Retiring police boss: 'Dealing with bike thefts will help us stay relevant'

Det Ch Supt Richard Tucker

Det Ch Supt Richard Tucker is retiring after more than 36 years in policing - Credit: Michael Cox

Newham's police chief Det Ch Supt Richard Tucker is retiring after a career spanning more than 36 years.

He has spent almost five years running the force in the borough - and Waltham Forest - in his role of North East BCU commander.

It is his third spell policing in Newham and he studied at East Ham and West Ham Colleges when he was younger.

Reflecting on his career in a wide-ranging interview with the Recorder, Det Ch Supt Tucker said: "After 36 years, it's not like a job - it's brilliant fun.

"Some of it is very exciting like the car chases, some of it is absolutely heartbreaking."

The police chief, who was awarded the Queen's Police Medal in the 2021 New Year's Honours, said he carries the photos of those who have lost their lives in the borough.

"We've had some tragic cases here but people seem to forget that. I don't."

He mentions the likes of 18-year-old law student Sami Sidhom, who was fatally stabbed yards from his Forest Gate home in 2018, and Baptista Adjei, 15, who was murdered by another teenager on a bus in Stratford in 2019.

"I don't forget the parents I go and see. It's hard, it's really hard," Det Ch Supt Tucker said.

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"It's certainly in the top five most intense places to work in the UK from a policing point of view.

"That's not because there's bad people here. This place is full of decent people and I've worked here long enough to know that.

"All they want is the same as the people who might live in the leafy suburbs - they want to feel safe, they want their families to be safe.

"But when you have deprivation and you have big population growth, you do have that tension."

18-year-old Sami Sidhom. Picture: Met Police

18-year-old Sami Sidhom. Picture: Met Police - Credit: MPS

He was speaking from his office at Forest Gate Police Station, from where he oversees a command of 1,500 officers.

The Met has grown to what it called its highest ever number of police officers in March.

Det Ch Supt Tucker, whose father was also a police officer, believes that the increase in staffing numbers should see police "reengage with people" and thinks the force should refocus on "the warrant card, the power of arrest".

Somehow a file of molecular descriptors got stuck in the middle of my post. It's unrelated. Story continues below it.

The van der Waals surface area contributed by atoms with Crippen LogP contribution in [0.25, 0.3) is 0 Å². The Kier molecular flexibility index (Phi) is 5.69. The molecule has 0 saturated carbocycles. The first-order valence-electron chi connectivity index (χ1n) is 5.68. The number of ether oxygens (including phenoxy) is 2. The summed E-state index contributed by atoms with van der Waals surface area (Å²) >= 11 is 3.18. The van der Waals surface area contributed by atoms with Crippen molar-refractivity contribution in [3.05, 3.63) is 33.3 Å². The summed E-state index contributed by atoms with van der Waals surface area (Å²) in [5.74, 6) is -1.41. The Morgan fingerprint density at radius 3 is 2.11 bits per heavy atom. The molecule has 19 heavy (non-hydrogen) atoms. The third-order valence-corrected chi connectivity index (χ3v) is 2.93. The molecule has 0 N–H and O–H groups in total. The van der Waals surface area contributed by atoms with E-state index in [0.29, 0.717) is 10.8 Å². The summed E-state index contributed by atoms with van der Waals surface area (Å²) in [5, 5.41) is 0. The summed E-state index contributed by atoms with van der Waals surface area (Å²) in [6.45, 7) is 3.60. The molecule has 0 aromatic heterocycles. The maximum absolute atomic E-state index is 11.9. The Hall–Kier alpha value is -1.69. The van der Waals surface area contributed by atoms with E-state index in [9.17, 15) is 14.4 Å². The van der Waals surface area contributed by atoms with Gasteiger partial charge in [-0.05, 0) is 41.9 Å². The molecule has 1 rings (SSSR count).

"When people criticise police, they don't focus on the complete nature of our demand. They focus on 'you don't solve crime, you do too much stop and search'.

"That is a small part of our role now."

On the day of the interview, he said his teams were dealing with 16 missing person enquiries.

Five of his officers specifically deal with mental health cases.

"Police have drifted into safeguarding without real design", he said.

"If you ask the people of Newham what they want their cops to do, it's quite basic really. 

"'My bike's stolen - can you come round and pick it up?'

"As an organisation we've drifted more and more away from crime to a 24 hour social, pastoral service.

"I think we're the adult safeguarding agency for London.

"Our police station here at night has people come here because they are having a bad time in their life.

"We deal with it but we've got to realise it takes us away from our job, which as an old detective is arresting bad guys."

For police to remain relevant, the police boss thinks the force needs to "start dealing with the volume crime that affects communities".

He said: "If we dealt with theft of pedal cycles better, we would engage with hundreds of people every month in a far more positive way.

"Give us a couple of years and we will be an awful lot better.

"We've got to start dealing with people's problems and rethink our policing model and how we deal with communities.

"We've got to build up that reservoir of good will we used to have."

The issue of women's safety came to the fore after the murder of Sarah Everard by serving Met police officer Wayne Couzens last year.

The force has introduced measures to tackle violence against women and girls such as Walk and Talks, which give women the chance to walk with female officers and outline their concerns.

Det Ch Supt Tucker, who is married and has a daughter, said: "If you take what women are telling us, they are picking their children up from school, walking down the road and getting a gobful from men.

"What those women want you to do is go down there and square those people up, move them on.

"We need to find our confidence to go and deal with those people because they are a menace."

After aiming to take a couple of months off, the rugby lover has vowed to continue helping youngsters stay away from crime.

Det Ch Supt Tucker, a governor at Campion School in Havering, said: "We've still got too many young men from Newham serving lengthy prison sentences.

"I'm going to do some rugby coaching and hopefully that will take me into some charity work, pastoral stuff for boys who might be on the cusp of making some poor decisions.

"When people say to me what's your plan to reduce gang violence in this part of London, I say everyone's got to play rugby."

He is also planning to spend time with family and visit his parents in Ireland.